Mexico’s President Enrique Pena Nieto cancelled on Thursday a scheduled meeting with US President Donald Trump next week amid a deepening dispute over a border wall promised by America’s new leader.
“This morning we informed the White House that I will not attend the work meeting planned for next Tuesday with the POTUS [president of the US],” Pena Nieto said on Twitter. “Mexico reiterates its willingness to work with the United States to reach accords that favour both nations.”
The Mexican president’s rejection came after Trump said it was “better to cancel” the scheduled visit to Washington if Mexico was unwilling to foot the bill for a border wall.
There was much debate over who would pay for the costly wall.
Trump said throughout his campaign that he would force Mexico to pay, a proposal Mexico has repeatedly rejected.
The White House said on Thursday that Trump wants a new 20 percent tax on imports from Mexico to pay for the barrier on the southern border.
Trump wants the measure to be part of a broader tax overhaul package that the US Congress is contemplating, White House spokesman Sean Spicer told reporters.
Explaining how the tax would work, Spicer said: “We have a new tax at $50bn at 20 percent of imports – which is, by the way, a practice that 160 other countries do right now.”
“Our country’s policy is to tax exports and let imports flow freely in, which is ridiculous. But by doing it that way we can do $10bn a year and easily pay for the wall. Just through that mechanism alone,” Spicer said.
No further details were available.
Manuel Suarez-Mier, a columnist for Mexico’s Excelsior newspaper, told Al Jazeera from Washington, DC, that Trump’s ultimatum came as a surprise for the Mexican government.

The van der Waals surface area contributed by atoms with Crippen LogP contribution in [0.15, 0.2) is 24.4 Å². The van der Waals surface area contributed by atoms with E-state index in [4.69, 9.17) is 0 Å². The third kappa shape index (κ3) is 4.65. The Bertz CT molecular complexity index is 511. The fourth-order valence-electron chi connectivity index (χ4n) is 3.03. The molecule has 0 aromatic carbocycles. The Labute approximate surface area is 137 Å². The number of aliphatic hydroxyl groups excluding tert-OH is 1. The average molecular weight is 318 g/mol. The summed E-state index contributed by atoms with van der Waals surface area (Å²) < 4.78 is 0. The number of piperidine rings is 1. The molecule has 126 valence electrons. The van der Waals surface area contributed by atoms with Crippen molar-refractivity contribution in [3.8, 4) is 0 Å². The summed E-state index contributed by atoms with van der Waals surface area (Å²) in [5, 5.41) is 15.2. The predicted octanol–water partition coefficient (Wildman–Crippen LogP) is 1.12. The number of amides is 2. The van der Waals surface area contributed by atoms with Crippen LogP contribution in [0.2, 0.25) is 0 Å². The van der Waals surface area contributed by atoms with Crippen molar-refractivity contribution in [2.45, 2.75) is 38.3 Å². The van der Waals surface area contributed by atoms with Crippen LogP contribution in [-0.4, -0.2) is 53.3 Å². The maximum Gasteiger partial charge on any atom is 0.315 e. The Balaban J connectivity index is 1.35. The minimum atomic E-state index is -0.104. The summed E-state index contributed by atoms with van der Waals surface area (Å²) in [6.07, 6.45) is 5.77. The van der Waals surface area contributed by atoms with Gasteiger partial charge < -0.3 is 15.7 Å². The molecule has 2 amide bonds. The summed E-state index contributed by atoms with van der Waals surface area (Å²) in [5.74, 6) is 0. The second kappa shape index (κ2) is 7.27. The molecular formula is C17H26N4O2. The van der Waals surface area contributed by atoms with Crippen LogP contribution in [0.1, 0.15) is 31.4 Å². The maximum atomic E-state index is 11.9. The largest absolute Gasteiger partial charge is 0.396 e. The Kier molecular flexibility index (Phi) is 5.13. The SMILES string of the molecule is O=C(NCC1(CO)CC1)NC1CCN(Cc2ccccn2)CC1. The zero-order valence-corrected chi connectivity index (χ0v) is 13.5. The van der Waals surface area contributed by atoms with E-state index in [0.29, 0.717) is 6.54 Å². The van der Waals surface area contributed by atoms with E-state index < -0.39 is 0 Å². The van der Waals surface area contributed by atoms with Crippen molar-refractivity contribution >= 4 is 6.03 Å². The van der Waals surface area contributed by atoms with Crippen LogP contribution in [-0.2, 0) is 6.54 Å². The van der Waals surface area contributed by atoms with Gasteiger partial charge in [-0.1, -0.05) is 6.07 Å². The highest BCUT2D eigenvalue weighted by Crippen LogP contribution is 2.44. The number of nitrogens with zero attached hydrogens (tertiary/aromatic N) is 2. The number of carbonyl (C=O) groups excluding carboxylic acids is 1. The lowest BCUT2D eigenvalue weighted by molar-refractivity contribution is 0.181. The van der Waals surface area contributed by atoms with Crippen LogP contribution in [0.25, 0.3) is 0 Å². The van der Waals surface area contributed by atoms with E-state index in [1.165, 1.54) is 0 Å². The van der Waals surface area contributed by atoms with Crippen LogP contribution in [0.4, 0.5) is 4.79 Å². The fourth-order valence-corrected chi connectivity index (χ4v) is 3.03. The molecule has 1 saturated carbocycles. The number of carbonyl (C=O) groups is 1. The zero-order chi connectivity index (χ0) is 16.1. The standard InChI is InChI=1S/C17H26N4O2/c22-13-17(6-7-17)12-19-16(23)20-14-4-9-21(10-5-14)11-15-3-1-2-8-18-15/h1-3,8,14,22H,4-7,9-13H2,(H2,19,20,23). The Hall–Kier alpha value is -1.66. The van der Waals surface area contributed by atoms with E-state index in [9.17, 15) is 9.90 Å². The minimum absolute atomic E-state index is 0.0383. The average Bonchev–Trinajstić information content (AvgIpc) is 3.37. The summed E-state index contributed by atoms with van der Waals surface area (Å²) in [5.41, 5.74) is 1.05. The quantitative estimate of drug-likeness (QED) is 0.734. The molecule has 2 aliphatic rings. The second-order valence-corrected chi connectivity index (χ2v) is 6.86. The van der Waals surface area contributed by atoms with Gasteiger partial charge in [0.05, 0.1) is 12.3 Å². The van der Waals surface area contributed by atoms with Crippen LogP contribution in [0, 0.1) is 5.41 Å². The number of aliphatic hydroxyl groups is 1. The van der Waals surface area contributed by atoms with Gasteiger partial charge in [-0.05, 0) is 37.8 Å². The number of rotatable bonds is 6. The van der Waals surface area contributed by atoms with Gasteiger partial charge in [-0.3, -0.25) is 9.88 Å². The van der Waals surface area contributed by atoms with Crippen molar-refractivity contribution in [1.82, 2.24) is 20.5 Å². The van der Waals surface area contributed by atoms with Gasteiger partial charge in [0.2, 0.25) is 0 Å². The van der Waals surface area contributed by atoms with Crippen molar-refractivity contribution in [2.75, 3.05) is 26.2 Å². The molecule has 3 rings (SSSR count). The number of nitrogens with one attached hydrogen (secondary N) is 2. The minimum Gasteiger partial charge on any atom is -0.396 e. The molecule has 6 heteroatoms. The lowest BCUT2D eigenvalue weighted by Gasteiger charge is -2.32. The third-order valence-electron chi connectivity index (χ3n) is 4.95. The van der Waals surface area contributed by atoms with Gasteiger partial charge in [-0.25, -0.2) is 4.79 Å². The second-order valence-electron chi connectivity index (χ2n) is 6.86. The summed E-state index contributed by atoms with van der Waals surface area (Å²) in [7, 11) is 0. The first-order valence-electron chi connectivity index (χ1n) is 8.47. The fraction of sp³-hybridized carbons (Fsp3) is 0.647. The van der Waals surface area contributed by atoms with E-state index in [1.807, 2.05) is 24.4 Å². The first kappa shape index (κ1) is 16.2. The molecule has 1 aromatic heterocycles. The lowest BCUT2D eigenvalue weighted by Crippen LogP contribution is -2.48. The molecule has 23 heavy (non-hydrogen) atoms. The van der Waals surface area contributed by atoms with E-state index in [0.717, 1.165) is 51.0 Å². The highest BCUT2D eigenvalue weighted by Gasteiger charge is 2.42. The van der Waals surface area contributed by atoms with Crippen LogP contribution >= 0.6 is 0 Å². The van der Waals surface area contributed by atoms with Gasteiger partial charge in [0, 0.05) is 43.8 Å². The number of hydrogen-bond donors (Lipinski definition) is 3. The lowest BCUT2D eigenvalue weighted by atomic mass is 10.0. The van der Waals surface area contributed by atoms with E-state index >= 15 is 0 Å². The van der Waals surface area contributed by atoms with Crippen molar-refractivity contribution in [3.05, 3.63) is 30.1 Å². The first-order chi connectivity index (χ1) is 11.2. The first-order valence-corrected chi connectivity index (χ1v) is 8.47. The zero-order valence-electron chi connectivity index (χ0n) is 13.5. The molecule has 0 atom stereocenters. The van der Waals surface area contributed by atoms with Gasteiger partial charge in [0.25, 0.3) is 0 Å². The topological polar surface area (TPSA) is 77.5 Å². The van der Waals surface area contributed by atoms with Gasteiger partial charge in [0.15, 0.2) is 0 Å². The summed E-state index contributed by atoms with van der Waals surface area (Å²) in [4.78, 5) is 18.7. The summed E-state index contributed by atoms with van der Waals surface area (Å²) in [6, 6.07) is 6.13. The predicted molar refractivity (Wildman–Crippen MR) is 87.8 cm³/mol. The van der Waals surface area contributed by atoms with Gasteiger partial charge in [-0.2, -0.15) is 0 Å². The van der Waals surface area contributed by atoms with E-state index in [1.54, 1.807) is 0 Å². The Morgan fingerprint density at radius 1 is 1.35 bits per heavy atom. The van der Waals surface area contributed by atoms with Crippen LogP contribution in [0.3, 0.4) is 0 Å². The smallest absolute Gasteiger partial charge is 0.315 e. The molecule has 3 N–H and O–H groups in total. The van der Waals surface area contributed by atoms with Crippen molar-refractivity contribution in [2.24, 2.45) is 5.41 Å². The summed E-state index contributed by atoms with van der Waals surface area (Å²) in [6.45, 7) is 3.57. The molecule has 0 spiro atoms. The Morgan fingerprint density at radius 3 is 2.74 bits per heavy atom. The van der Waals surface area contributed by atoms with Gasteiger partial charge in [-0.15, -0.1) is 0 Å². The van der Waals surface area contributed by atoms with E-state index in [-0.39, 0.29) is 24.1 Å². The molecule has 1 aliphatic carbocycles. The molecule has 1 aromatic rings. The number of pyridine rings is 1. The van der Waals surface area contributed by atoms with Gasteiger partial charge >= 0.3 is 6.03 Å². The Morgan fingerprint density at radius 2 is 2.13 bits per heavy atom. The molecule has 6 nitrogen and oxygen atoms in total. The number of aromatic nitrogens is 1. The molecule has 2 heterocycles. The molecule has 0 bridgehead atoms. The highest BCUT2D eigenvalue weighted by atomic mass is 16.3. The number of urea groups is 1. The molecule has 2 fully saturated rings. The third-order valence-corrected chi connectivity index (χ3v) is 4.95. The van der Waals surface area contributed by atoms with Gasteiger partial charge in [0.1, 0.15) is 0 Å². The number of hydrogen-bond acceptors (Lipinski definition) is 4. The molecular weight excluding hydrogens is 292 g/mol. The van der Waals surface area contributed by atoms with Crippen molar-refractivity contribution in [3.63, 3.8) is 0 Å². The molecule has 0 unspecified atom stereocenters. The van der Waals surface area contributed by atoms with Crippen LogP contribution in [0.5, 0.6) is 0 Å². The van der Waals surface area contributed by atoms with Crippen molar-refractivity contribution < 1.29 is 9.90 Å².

“The minister of foreign affairs and the minister of commerce were in Washington from Mexico on Wednesday and Thursday to determine the details for the upcoming meeting of the presidents on Tuesday. And Trump comes out and announces that the wall will be built and Mexico will have to pay for it,” said Suarez-Mier.
He said that the wall is “totally unnecessary”.
“One third of the border is already fenced, another third has a vigorous river dividing the two countries, and the last part if full of mountains and deserts, so it is a very difficult terrain,” said Suarez-Mier.
No intention of paying
Pena Nieto has repeatedly condemned Trump’s move to build a border wall, and insisted that his country has no intention of paying for it.
“I regret and condemn the decision of the United States to continue construction of a wall that, for years, has divided us instead of uniting us,” Pena Nieto said in a brief televised message on Wednesday.
“Mexico does not believe in walls. I have said it time and again: Mexico will not pay for any wall,” he said, referring to Trump’s vow to make his southern neighbour pay for the barrier.
Trump’s plan has also been roundly condemned by other Latin American leaders .
“Mexico gives and demands respect as the completely sovereign nation that we are,” Pena Nieto said.
He said he would wait for a report from a high-level Mexican delegation holding meetings in the US capital this week and consult governors and MPs before deciding on “the next steps to take.”
Pena Nieto said he had ordered Mexico’s 50 consulates in the US to act as legal counsel for the rights of Mexican migrants.
“Our communities are not alone. The government of Mexico will offer legal counsel that will guarantee the protection they need,” he said.
On Wednesday, Trump signed directives to order the building of the wall, and a crackdown on US cities that shield undocumented immigrants.
“A nation without borders is not a nation. Starting today, the US gets back control of its borders,” Trump said in an address at the Homeland Security Department.